The Lower Groove at Bristol Motor Speedway Has Returned for the 2016 Bristol Night Race
In case you didn’t catch the memo. After years of fan complaints and tens of thousands of season passes canceled, BMS has listened. They have brought the Bristol low groove back into the picture. New Bristol meets the old Bristol, this weekend.
Based on the characteristics of Wednesday nights NASCAR truck race, the fans are sure to start filling the seats again in no time. Fans and drivers are both impressed. It won’t be an empty colosseum for much longer.
It’s racey, so racey the lower groove is once again the preferred groove. Welcome to the old Bristol, circa 2002. One groove right around the bottom, bumper to bumper for an action packed Saturday night short track race.
What was the problem? If it ain’t broke, don’t fix it!
The high groove was nice, but it wasn’t Bristol. Slower drivers could run the high line and block any faster driver behind them. It was literally next to impossible to make any pass at Bristol. Even when we are talking about lapped cars.
Even with multiple grooves and the outside being the longer way around it was impossible to pass. Sure, the outside was a longer lap, distance wise. But you had more banking to work with, a lot more. Your momentum made up the difference rendering the bottom groove useless.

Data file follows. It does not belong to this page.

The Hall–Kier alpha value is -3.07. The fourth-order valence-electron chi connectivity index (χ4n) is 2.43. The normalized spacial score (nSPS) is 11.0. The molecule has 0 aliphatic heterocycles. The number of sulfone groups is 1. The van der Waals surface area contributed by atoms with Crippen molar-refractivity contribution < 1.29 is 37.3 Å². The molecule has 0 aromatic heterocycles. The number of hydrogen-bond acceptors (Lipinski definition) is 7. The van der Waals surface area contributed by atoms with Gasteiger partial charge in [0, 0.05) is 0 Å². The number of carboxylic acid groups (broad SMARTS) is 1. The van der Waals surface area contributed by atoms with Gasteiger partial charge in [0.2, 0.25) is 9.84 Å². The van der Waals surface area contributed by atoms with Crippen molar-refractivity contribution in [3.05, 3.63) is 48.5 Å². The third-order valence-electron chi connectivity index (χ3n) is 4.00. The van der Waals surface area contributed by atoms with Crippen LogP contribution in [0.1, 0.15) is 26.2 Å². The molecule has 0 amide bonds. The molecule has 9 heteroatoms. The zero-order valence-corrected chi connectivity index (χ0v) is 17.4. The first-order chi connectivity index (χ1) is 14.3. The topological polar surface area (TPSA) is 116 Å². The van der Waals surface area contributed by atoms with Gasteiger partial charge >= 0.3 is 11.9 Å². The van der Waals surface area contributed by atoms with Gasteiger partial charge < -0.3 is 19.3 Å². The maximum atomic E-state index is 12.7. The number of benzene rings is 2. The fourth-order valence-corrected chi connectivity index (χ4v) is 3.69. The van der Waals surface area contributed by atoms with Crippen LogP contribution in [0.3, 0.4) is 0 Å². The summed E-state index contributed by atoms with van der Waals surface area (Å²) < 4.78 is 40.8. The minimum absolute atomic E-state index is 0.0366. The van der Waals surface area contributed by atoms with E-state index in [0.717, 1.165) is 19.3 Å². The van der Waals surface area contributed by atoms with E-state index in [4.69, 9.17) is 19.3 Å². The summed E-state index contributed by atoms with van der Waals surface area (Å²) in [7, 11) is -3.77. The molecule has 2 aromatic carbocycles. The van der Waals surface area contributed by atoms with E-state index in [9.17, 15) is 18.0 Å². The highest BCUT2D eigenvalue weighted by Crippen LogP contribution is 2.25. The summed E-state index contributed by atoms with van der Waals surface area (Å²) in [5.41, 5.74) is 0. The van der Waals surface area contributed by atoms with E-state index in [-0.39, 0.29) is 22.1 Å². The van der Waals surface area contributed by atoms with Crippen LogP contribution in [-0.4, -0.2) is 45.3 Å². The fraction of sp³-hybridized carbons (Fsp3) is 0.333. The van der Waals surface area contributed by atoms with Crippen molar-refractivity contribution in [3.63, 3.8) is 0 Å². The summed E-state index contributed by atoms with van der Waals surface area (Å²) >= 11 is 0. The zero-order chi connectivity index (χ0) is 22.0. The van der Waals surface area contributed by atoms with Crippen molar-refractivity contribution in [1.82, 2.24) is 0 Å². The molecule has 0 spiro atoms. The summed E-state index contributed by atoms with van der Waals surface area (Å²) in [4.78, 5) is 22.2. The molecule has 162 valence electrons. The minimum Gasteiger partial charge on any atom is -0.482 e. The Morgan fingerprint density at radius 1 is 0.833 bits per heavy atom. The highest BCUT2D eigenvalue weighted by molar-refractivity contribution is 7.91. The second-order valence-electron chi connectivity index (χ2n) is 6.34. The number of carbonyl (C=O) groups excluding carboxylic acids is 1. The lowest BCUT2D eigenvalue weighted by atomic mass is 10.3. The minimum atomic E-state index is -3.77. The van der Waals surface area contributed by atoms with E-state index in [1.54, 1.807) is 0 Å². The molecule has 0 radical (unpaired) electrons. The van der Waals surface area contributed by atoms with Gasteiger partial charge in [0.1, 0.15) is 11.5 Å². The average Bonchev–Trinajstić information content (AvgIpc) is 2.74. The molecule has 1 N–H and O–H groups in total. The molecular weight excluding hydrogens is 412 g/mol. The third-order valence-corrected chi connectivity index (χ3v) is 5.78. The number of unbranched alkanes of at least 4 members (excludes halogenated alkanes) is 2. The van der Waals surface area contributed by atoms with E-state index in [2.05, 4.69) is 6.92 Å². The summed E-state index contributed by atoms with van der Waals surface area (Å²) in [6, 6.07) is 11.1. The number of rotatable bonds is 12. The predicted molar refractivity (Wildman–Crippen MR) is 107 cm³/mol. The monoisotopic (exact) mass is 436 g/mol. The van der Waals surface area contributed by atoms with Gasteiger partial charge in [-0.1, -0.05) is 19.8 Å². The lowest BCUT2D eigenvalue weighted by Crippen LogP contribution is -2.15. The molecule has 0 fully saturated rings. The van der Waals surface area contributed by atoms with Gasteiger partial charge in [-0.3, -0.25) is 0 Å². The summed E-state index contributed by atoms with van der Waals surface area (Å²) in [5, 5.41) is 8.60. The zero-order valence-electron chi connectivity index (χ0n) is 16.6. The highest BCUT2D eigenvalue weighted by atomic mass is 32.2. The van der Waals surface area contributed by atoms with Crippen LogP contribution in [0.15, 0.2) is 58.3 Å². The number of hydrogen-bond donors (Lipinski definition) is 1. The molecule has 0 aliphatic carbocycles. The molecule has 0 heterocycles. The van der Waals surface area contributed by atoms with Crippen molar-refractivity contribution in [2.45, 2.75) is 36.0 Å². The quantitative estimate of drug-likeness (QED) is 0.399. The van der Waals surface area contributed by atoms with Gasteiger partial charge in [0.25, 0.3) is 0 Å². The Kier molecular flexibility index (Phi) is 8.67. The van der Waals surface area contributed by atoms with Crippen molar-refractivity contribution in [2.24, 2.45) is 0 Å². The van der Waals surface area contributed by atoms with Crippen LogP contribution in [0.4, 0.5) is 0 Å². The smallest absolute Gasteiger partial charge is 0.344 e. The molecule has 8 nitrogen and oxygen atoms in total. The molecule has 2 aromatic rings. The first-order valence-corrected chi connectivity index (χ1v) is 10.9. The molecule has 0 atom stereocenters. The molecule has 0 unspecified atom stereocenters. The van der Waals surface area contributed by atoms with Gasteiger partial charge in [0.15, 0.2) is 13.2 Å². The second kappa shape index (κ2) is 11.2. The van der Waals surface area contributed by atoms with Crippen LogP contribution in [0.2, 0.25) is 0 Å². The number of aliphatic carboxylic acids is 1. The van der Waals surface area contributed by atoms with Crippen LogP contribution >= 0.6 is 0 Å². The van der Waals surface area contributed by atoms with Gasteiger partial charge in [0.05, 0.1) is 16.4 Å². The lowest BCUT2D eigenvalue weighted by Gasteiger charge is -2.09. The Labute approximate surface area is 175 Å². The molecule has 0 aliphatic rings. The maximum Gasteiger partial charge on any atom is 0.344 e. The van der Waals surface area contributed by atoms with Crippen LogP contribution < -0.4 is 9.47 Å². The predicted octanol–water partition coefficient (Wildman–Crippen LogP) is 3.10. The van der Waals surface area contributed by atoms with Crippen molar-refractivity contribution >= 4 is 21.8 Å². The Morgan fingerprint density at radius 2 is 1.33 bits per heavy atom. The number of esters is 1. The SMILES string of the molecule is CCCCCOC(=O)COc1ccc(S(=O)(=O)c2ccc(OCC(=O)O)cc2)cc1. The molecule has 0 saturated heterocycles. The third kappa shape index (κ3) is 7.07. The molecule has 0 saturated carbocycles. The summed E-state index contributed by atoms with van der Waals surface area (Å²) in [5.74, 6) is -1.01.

Sure the bump and run was still an option. However, when everyone is running inches from the wall, bumping meant putting someone in the fence and risk collecting yourself in the accident. That’s not racing, that’s wrecking.
Before the multi-groove surface repave in 2007 you could make passes. You could get a better drive off and dive under them at the end of the straight away. In recent years however, you couldn’t out-brake someone running the high groove. You can only slide job them, which rarely works.
With the old Bristol Motor Speedway, you could bump slower drivers slightly in the center of the corner and slide under them. That was racing. Nobody was wrecked in the fence, well a few were, but for the most part the moved car just lost a few positions and the racing resumed.
How did they fix Bristol in 2016? Bristol track officials went to work on the lower line specifically. Instead of tearing up the entire surface and starting from scratch, they polished what was already there.
Very literally, polished. Since April, they have sanded the bottom groove smooth. Smooth as a warehouse floor and in track practice 1 it was as slick as one too. However, once the rubber built up on the surface it came to life.
They treated the bottom groove at Bristol Motor Speedway ahead of the race weekend. The race track concrete treating process included applying a resin and conditioning it with a tire machine, a similar method as is used in drag racing.
Rain did not effect the groove at all. It had the grip and provided a great truck race on Wednesday night. Now, the NASCAR Xfinity Series tonight. Then, Saturday night it’s 500 laps of the old Bristol with the the NASCAR Sprint Cup Series.
Dale Earnhardt Jr has been offering this very solution for years. He offered an interview back in April of this year about how the track sealer on the old Bristol was a secret to getting around that place. The little bit of track sealer was used over the yellow line on the old track, that gave grip entering the corner. And if you hold it all the way to the bottom, you had a lap time going.
So, here in 2016, ten years later, they have brought it back. Only instead of using the sealer on just the bottom 5 inches of the race track it’s been used on the entire bottom groove. It’s forced everyone back to the bottom for some great racing.
I’m excited. Spread the word.
Author: Shane Walters